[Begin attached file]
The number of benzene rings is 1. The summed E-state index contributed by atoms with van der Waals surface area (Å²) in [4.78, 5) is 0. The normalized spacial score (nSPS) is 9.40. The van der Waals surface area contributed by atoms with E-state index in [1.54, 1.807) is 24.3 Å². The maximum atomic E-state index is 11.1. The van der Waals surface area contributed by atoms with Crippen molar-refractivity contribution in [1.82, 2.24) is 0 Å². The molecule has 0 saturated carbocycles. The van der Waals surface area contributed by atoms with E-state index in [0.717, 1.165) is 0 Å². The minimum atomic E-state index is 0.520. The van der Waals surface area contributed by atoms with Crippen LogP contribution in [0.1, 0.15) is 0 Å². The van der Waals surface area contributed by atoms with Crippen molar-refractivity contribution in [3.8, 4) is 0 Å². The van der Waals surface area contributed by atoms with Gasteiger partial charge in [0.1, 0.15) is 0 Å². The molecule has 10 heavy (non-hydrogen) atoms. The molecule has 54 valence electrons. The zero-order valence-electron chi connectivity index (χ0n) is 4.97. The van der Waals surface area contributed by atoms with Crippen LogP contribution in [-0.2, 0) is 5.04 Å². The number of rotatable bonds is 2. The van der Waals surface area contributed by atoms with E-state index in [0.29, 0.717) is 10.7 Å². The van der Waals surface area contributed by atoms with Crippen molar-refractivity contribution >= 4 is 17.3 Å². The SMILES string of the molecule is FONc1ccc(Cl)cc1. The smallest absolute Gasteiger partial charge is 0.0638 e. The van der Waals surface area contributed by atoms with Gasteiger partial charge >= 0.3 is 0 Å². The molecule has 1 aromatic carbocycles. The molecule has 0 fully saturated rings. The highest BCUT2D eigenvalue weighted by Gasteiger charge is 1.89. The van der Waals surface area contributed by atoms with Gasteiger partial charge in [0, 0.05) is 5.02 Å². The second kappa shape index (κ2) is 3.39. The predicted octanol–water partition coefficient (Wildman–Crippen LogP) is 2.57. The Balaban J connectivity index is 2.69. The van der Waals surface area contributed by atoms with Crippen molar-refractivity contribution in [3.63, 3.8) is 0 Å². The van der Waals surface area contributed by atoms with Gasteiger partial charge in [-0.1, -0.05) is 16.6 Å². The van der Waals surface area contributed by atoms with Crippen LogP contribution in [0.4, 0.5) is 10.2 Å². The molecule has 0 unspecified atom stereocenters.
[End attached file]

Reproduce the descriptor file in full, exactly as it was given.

The number of benzene rings is 1. The summed E-state index contributed by atoms with van der Waals surface area (Å²) in [4.78, 5) is 0. The normalized spacial score (nSPS) is 9.40. The van der Waals surface area contributed by atoms with E-state index in [1.54, 1.807) is 24.3 Å². The maximum atomic E-state index is 11.1. The van der Waals surface area contributed by atoms with Crippen molar-refractivity contribution in [1.82, 2.24) is 0 Å². The molecule has 0 saturated carbocycles. The van der Waals surface area contributed by atoms with E-state index in [0.717, 1.165) is 0 Å². The minimum atomic E-state index is 0.520. The van der Waals surface area contributed by atoms with Crippen LogP contribution in [0.1, 0.15) is 0 Å². The van der Waals surface area contributed by atoms with Crippen molar-refractivity contribution in [3.8, 4) is 0 Å². The van der Waals surface area contributed by atoms with Gasteiger partial charge in [0.1, 0.15) is 0 Å². The molecule has 10 heavy (non-hydrogen) atoms. The molecule has 54 valence electrons. The zero-order valence-electron chi connectivity index (χ0n) is 4.97. The van der Waals surface area contributed by atoms with Crippen LogP contribution in [-0.2, 0) is 5.04 Å². The number of rotatable bonds is 2. The van der Waals surface area contributed by atoms with E-state index in [0.29, 0.717) is 10.7 Å². The van der Waals surface area contributed by atoms with Crippen molar-refractivity contribution >= 4 is 17.3 Å². The SMILES string of the molecule is FONc1ccc(Cl)cc1. The smallest absolute Gasteiger partial charge is 0.0638 e. The van der Waals surface area contributed by atoms with Gasteiger partial charge >= 0.3 is 0 Å². The molecule has 1 aromatic carbocycles. The molecule has 0 fully saturated rings. The highest BCUT2D eigenvalue weighted by Gasteiger charge is 1.89. The van der Waals surface area contributed by atoms with Gasteiger partial charge in [0, 0.05) is 5.02 Å². The second kappa shape index (κ2) is 3.39. The predicted octanol–water partition coefficient (Wildman–Crippen LogP) is 2.57. The Balaban J connectivity index is 2.69. The van der Waals surface area contributed by atoms with Crippen molar-refractivity contribution in [3.63, 3.8) is 0 Å². The van der Waals surface area contributed by atoms with Gasteiger partial charge in [-0.1, -0.05) is 16.6 Å². The van der Waals surface area contributed by atoms with Crippen LogP contribution in [0.4, 0.5) is 10.2 Å². The molecule has 0 unspecified atom stereocenters.